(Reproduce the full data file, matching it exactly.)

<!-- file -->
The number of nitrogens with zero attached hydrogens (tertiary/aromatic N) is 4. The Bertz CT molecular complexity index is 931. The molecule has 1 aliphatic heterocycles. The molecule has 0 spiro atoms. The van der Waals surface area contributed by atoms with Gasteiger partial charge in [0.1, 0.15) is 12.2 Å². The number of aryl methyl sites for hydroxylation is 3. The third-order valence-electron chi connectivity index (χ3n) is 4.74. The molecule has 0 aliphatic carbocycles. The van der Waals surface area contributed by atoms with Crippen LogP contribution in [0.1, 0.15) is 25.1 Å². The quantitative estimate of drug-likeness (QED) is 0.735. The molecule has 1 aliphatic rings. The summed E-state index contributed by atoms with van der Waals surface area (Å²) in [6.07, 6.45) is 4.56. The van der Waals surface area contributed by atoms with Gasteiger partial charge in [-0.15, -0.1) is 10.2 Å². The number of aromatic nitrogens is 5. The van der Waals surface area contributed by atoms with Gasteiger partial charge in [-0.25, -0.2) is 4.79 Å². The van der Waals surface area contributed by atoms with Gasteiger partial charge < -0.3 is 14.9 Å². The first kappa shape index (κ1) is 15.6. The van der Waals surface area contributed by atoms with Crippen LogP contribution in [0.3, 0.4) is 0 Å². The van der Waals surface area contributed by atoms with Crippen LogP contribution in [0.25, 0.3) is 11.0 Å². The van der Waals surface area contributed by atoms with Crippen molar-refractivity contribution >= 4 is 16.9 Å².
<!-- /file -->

The number of nitrogens with zero attached hydrogens (tertiary/aromatic N) is 4. The Bertz CT molecular complexity index is 931. The molecule has 1 aliphatic heterocycles. The molecule has 0 spiro atoms. The van der Waals surface area contributed by atoms with Gasteiger partial charge in [0.1, 0.15) is 12.2 Å². The number of aryl methyl sites for hydroxylation is 3. The third-order valence-electron chi connectivity index (χ3n) is 4.74. The molecule has 0 aliphatic carbocycles. The van der Waals surface area contributed by atoms with Crippen LogP contribution in [0.1, 0.15) is 25.1 Å². The quantitative estimate of drug-likeness (QED) is 0.735. The molecule has 1 aliphatic rings. The summed E-state index contributed by atoms with van der Waals surface area (Å²) in [6.07, 6.45) is 4.56. The van der Waals surface area contributed by atoms with Gasteiger partial charge in [-0.15, -0.1) is 10.2 Å². The number of aromatic nitrogens is 5. The van der Waals surface area contributed by atoms with Gasteiger partial charge in [-0.25, -0.2) is 4.79 Å². The van der Waals surface area contributed by atoms with Gasteiger partial charge < -0.3 is 14.9 Å². The first kappa shape index (κ1) is 15.6. The van der Waals surface area contributed by atoms with Crippen LogP contribution in [0.3, 0.4) is 0 Å². The van der Waals surface area contributed by atoms with Crippen LogP contribution in [0.25, 0.3) is 11.0 Å². The van der Waals surface area contributed by atoms with Crippen molar-refractivity contribution >= 4 is 16.9 Å².